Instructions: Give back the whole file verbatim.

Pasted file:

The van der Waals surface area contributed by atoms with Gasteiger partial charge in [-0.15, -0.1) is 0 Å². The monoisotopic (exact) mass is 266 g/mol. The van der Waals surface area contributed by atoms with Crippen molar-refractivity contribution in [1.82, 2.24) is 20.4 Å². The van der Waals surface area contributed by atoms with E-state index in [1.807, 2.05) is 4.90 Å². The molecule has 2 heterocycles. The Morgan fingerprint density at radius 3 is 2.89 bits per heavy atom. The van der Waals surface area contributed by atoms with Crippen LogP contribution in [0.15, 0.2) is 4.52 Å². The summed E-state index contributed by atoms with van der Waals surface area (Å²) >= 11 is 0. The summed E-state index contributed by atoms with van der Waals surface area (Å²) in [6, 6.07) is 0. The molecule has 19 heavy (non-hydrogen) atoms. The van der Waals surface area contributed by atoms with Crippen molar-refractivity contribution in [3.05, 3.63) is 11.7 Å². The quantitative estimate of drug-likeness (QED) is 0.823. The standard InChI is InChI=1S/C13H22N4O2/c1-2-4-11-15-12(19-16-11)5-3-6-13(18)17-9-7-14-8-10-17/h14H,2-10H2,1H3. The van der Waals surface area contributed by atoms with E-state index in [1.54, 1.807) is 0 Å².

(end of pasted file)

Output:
The van der Waals surface area contributed by atoms with Gasteiger partial charge in [-0.15, -0.1) is 0 Å². The monoisotopic (exact) mass is 266 g/mol. The van der Waals surface area contributed by atoms with Crippen molar-refractivity contribution in [1.82, 2.24) is 20.4 Å². The van der Waals surface area contributed by atoms with E-state index in [1.807, 2.05) is 4.90 Å². The molecule has 2 heterocycles. The Morgan fingerprint density at radius 3 is 2.89 bits per heavy atom. The van der Waals surface area contributed by atoms with Crippen LogP contribution in [0.15, 0.2) is 4.52 Å². The summed E-state index contributed by atoms with van der Waals surface area (Å²) >= 11 is 0. The summed E-state index contributed by atoms with van der Waals surface area (Å²) in [6, 6.07) is 0. The molecule has 19 heavy (non-hydrogen) atoms. The van der Waals surface area contributed by atoms with Crippen molar-refractivity contribution in [3.05, 3.63) is 11.7 Å². The quantitative estimate of drug-likeness (QED) is 0.823. The standard InChI is InChI=1S/C13H22N4O2/c1-2-4-11-15-12(19-16-11)5-3-6-13(18)17-9-7-14-8-10-17/h14H,2-10H2,1H3. The van der Waals surface area contributed by atoms with E-state index in [1.54, 1.807) is 0 Å².